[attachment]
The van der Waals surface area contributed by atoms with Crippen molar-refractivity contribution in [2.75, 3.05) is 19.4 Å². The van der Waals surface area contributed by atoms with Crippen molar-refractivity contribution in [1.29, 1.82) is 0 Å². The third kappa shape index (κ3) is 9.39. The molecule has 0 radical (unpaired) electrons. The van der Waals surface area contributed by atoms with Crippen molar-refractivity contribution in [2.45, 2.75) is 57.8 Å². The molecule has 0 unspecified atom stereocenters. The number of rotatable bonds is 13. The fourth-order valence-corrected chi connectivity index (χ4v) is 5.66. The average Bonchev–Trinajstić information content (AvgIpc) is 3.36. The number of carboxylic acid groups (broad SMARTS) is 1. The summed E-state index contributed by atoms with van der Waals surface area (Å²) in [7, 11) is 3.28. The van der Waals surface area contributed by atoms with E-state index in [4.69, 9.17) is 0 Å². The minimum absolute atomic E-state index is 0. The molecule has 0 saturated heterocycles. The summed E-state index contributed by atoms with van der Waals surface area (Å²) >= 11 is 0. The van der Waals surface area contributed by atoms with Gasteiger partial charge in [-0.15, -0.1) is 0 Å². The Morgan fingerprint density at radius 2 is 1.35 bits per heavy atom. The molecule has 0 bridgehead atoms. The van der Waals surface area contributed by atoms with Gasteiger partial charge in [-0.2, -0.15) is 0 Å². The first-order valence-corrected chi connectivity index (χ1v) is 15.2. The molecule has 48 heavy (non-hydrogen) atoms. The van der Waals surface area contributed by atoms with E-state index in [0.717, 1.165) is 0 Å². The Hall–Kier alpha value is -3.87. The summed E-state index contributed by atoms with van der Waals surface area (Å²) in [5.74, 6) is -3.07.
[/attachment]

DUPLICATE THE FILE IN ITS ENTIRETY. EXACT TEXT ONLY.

The van der Waals surface area contributed by atoms with Crippen molar-refractivity contribution in [2.75, 3.05) is 19.4 Å². The van der Waals surface area contributed by atoms with Crippen molar-refractivity contribution in [1.29, 1.82) is 0 Å². The third kappa shape index (κ3) is 9.39. The molecule has 0 radical (unpaired) electrons. The van der Waals surface area contributed by atoms with Crippen molar-refractivity contribution in [2.45, 2.75) is 57.8 Å². The molecule has 0 unspecified atom stereocenters. The number of rotatable bonds is 13. The fourth-order valence-corrected chi connectivity index (χ4v) is 5.66. The average Bonchev–Trinajstić information content (AvgIpc) is 3.36. The number of carboxylic acid groups (broad SMARTS) is 1. The summed E-state index contributed by atoms with van der Waals surface area (Å²) in [7, 11) is 3.28. The van der Waals surface area contributed by atoms with E-state index in [4.69, 9.17) is 0 Å². The minimum absolute atomic E-state index is 0. The molecule has 0 saturated heterocycles. The summed E-state index contributed by atoms with van der Waals surface area (Å²) >= 11 is 0. The van der Waals surface area contributed by atoms with Gasteiger partial charge in [-0.15, -0.1) is 0 Å². The Morgan fingerprint density at radius 2 is 1.35 bits per heavy atom. The molecule has 0 bridgehead atoms. The van der Waals surface area contributed by atoms with Gasteiger partial charge in [-0.2, -0.15) is 0 Å². The first-order valence-corrected chi connectivity index (χ1v) is 15.2. The molecule has 48 heavy (non-hydrogen) atoms. The van der Waals surface area contributed by atoms with E-state index in [0.717, 1.165) is 0 Å². The Hall–Kier alpha value is -3.87. The summed E-state index contributed by atoms with van der Waals surface area (Å²) in [5.74, 6) is -3.07.